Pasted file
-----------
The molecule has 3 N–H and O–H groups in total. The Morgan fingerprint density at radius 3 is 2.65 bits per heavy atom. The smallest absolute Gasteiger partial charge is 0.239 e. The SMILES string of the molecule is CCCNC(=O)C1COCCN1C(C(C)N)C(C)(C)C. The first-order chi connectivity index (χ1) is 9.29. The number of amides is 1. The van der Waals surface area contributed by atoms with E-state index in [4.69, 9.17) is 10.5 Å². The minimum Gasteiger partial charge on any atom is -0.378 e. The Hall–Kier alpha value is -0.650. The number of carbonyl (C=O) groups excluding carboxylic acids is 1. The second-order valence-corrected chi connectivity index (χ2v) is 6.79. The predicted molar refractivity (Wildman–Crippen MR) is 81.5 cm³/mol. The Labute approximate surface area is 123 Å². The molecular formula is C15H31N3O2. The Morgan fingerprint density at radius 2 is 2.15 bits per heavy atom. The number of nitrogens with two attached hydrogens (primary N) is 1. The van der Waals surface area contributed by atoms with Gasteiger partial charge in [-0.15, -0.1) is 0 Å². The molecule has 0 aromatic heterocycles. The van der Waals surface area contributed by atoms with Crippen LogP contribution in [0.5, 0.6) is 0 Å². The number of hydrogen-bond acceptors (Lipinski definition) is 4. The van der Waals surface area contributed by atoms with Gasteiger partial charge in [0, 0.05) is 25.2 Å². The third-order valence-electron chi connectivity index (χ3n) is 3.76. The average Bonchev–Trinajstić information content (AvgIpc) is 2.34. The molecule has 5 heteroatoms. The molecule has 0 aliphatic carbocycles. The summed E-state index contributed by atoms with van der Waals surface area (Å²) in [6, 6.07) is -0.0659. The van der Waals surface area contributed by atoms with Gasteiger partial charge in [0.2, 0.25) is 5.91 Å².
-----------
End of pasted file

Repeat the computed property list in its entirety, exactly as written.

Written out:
The molecule has 3 N–H and O–H groups in total. The Morgan fingerprint density at radius 3 is 2.65 bits per heavy atom. The smallest absolute Gasteiger partial charge is 0.239 e. The SMILES string of the molecule is CCCNC(=O)C1COCCN1C(C(C)N)C(C)(C)C. The first-order chi connectivity index (χ1) is 9.29. The number of amides is 1. The van der Waals surface area contributed by atoms with E-state index in [4.69, 9.17) is 10.5 Å². The minimum Gasteiger partial charge on any atom is -0.378 e. The Hall–Kier alpha value is -0.650. The number of carbonyl (C=O) groups excluding carboxylic acids is 1. The second-order valence-corrected chi connectivity index (χ2v) is 6.79. The predicted molar refractivity (Wildman–Crippen MR) is 81.5 cm³/mol. The Labute approximate surface area is 123 Å². The molecular formula is C15H31N3O2. The Morgan fingerprint density at radius 2 is 2.15 bits per heavy atom. The number of nitrogens with two attached hydrogens (primary N) is 1. The van der Waals surface area contributed by atoms with Gasteiger partial charge in [-0.15, -0.1) is 0 Å². The molecule has 0 aromatic heterocycles. The van der Waals surface area contributed by atoms with Crippen LogP contribution in [0.5, 0.6) is 0 Å². The number of hydrogen-bond acceptors (Lipinski definition) is 4. The van der Waals surface area contributed by atoms with Gasteiger partial charge in [0, 0.05) is 25.2 Å². The third-order valence-electron chi connectivity index (χ3n) is 3.76. The average Bonchev–Trinajstić information content (AvgIpc) is 2.34. The molecule has 5 heteroatoms. The molecule has 0 aliphatic carbocycles. The summed E-state index contributed by atoms with van der Waals surface area (Å²) in [6, 6.07) is -0.0659. The van der Waals surface area contributed by atoms with Gasteiger partial charge in [0.2, 0.25) is 5.91 Å².